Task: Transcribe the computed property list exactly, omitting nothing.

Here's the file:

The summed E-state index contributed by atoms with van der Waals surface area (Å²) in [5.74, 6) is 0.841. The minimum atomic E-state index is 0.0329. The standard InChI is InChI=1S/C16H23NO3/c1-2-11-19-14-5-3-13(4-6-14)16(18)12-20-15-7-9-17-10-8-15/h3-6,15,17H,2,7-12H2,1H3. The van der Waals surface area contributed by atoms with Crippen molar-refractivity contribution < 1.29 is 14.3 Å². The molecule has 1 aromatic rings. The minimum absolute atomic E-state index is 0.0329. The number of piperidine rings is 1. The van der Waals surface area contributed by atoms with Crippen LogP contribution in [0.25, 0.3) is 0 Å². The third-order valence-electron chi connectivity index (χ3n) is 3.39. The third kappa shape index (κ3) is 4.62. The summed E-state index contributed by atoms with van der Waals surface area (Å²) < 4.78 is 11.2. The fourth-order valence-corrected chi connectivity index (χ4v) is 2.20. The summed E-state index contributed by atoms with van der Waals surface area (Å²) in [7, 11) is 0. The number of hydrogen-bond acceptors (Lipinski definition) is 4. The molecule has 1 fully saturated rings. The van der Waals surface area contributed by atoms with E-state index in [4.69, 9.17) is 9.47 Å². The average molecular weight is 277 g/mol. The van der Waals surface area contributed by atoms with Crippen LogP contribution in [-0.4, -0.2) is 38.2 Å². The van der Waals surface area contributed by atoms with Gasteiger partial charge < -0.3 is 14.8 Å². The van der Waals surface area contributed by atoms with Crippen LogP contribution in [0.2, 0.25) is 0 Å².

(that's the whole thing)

The summed E-state index contributed by atoms with van der Waals surface area (Å²) in [5.74, 6) is 0.841. The minimum atomic E-state index is 0.0329. The standard InChI is InChI=1S/C16H23NO3/c1-2-11-19-14-5-3-13(4-6-14)16(18)12-20-15-7-9-17-10-8-15/h3-6,15,17H,2,7-12H2,1H3. The van der Waals surface area contributed by atoms with Crippen molar-refractivity contribution < 1.29 is 14.3 Å². The molecule has 1 aromatic rings. The minimum absolute atomic E-state index is 0.0329. The number of piperidine rings is 1. The van der Waals surface area contributed by atoms with Crippen LogP contribution in [0.25, 0.3) is 0 Å². The third-order valence-electron chi connectivity index (χ3n) is 3.39. The third kappa shape index (κ3) is 4.62. The summed E-state index contributed by atoms with van der Waals surface area (Å²) < 4.78 is 11.2. The fourth-order valence-corrected chi connectivity index (χ4v) is 2.20. The summed E-state index contributed by atoms with van der Waals surface area (Å²) in [7, 11) is 0. The number of hydrogen-bond acceptors (Lipinski definition) is 4. The molecule has 1 fully saturated rings. The van der Waals surface area contributed by atoms with E-state index in [4.69, 9.17) is 9.47 Å². The average molecular weight is 277 g/mol. The van der Waals surface area contributed by atoms with Crippen LogP contribution in [-0.4, -0.2) is 38.2 Å². The van der Waals surface area contributed by atoms with Gasteiger partial charge < -0.3 is 14.8 Å². The van der Waals surface area contributed by atoms with Crippen LogP contribution in [0.2, 0.25) is 0 Å².